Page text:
Deadline 19th August - Chase chair for informal meeting
Okay, so there are my actions, now here is my morning waffle of thoughts. A few years ago one of my favourite series on TV was Line of Duty, okay it was not as good as the wire, but frankly nothing on TV is. Sadly it really went off the boil after season 3 and was pretty hard to watch after that as it strung things out far too much. However I’m glad I watched it to the end. While the ending fell a bit flat, the series overall conclusion, that incompetence at the highest levels of our institution becomes indistinguishable from corruption was an interesting idea.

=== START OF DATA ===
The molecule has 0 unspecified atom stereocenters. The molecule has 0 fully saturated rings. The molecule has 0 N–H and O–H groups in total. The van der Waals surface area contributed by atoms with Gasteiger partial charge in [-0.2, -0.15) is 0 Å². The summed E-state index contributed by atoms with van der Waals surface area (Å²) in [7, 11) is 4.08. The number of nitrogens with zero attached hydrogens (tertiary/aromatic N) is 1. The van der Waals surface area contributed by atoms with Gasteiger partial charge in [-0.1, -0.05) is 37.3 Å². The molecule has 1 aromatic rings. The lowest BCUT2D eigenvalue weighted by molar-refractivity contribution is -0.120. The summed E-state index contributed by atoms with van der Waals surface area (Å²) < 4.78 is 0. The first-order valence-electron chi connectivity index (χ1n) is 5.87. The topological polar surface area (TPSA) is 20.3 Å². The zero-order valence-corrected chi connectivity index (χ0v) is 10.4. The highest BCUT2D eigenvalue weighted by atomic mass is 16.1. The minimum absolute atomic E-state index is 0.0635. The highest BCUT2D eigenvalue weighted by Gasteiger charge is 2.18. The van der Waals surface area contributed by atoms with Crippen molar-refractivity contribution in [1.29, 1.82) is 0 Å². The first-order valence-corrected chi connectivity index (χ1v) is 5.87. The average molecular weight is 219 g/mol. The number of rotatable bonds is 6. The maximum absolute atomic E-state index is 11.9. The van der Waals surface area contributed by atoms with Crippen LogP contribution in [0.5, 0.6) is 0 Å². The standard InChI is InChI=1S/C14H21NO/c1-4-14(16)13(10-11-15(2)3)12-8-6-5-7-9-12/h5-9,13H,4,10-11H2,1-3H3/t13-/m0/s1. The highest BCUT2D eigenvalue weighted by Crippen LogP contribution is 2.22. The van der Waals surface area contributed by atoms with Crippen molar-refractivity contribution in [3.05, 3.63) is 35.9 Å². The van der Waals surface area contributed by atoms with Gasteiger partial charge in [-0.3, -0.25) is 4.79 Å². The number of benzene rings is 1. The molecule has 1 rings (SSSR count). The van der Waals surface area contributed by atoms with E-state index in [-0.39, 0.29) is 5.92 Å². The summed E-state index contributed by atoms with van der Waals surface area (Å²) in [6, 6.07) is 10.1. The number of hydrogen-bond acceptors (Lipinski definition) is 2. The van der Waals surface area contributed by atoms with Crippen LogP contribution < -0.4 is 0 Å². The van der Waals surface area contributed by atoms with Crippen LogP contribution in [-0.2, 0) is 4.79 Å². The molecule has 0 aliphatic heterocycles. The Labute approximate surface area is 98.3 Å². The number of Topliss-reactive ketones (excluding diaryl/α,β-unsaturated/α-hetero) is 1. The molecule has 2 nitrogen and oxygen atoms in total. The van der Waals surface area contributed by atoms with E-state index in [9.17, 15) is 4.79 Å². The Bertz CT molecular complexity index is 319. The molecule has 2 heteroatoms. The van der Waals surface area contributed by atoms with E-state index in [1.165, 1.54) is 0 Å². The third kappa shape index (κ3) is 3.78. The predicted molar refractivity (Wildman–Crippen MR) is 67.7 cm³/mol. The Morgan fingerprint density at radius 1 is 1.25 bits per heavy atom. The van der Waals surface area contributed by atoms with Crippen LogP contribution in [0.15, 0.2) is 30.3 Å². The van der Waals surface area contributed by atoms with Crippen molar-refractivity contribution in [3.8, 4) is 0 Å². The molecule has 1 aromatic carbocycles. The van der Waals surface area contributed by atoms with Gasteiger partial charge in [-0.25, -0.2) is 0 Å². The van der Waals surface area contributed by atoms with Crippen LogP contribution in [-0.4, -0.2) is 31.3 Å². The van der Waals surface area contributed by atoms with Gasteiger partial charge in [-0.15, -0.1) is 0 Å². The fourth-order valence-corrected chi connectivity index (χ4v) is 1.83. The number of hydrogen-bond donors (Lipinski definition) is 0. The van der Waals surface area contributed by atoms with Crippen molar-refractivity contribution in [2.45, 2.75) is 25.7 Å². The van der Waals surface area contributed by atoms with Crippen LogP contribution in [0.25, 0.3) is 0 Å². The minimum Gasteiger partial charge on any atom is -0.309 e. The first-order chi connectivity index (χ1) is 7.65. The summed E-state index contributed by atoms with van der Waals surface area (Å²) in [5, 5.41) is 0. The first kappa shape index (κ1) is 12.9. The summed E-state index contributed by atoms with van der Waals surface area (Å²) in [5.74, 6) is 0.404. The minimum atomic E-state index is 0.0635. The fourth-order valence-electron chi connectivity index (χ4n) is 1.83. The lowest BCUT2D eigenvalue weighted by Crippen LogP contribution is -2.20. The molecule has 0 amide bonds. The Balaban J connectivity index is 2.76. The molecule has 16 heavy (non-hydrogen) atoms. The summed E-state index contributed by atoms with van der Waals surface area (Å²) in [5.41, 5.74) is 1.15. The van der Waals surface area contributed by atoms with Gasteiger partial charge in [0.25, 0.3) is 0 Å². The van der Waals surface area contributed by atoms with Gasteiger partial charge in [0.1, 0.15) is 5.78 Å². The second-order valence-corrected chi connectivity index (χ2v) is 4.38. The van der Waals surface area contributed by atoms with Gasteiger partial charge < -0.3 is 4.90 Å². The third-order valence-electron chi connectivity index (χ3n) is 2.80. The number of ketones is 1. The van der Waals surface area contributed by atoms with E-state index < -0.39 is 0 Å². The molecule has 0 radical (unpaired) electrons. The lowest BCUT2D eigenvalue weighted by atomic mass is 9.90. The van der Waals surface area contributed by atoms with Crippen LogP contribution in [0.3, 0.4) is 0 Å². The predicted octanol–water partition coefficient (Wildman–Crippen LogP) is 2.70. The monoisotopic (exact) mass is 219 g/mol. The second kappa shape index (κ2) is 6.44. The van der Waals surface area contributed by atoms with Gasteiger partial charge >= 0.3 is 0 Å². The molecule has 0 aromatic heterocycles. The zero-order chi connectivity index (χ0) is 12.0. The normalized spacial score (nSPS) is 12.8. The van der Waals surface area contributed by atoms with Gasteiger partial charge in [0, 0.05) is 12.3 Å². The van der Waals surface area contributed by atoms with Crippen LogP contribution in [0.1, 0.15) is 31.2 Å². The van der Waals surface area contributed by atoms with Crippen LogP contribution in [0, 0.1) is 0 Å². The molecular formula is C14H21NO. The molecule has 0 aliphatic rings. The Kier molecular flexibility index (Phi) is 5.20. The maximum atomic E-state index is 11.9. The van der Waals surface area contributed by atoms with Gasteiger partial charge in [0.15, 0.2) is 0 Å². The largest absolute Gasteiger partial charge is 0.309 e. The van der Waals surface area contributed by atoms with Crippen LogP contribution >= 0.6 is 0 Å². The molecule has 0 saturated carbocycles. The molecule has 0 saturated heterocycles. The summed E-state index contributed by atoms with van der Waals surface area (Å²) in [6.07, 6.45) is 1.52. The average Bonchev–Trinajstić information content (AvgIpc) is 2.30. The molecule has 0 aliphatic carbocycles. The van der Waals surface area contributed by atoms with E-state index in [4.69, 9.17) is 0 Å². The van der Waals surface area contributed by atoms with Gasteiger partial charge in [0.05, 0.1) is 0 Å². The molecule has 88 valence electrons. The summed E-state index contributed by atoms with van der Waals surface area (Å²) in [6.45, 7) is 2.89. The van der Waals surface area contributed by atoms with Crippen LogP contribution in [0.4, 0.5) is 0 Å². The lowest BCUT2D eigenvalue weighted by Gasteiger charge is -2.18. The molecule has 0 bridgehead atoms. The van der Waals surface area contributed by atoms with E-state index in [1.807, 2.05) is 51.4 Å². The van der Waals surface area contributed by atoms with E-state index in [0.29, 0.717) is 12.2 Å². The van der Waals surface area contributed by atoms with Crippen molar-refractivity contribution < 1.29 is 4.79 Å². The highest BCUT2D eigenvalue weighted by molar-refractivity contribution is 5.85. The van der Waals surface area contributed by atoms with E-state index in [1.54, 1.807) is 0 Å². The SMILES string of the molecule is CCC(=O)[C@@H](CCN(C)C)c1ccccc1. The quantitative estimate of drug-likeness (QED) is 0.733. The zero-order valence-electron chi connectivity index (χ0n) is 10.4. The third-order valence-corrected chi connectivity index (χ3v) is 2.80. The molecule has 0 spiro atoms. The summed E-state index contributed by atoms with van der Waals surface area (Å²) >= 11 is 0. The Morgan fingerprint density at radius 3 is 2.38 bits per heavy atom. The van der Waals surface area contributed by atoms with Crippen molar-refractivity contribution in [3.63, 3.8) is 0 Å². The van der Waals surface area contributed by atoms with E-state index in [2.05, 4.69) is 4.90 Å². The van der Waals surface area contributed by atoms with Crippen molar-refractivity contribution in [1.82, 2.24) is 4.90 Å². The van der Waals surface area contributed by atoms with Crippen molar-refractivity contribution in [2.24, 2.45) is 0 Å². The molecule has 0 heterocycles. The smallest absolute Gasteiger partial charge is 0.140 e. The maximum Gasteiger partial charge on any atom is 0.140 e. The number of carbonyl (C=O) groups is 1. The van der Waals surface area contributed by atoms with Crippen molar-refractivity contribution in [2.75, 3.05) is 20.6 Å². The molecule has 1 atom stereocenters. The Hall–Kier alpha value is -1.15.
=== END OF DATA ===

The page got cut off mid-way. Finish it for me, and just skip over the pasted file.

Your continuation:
All, pretty much without exception, our public institutions are broken. Our police can’t keep us safe, our NHS can’t keep us Healthy and our schools cannot teach our children. This isn’t a big moan about the people in those institutions, no individual teacher can be expected to impart any real meaningful learning to a classroom of 30 children without the support they need. The 3 PCSOs, Sergeant and Inspector who make up our neighbourhood policing team cannot be expected to tackle the 300+ reports of Violence, anti-social behaviour and theft reported just last month in the area they cover. No individual GP can handle the 2000 or so patients they currently have on their books.
I’ve never met a lazy teacher, a useless police officer or a doctor who didn’t care deeply about the members of the public they were responsible for. All of them are held back by institutions and bureaucracy that isn’t fit for purpose. Not only do these institutions not work however, they also almost by design now create spaces for private companies to come in and exploit their failings by picking up the work for a profit.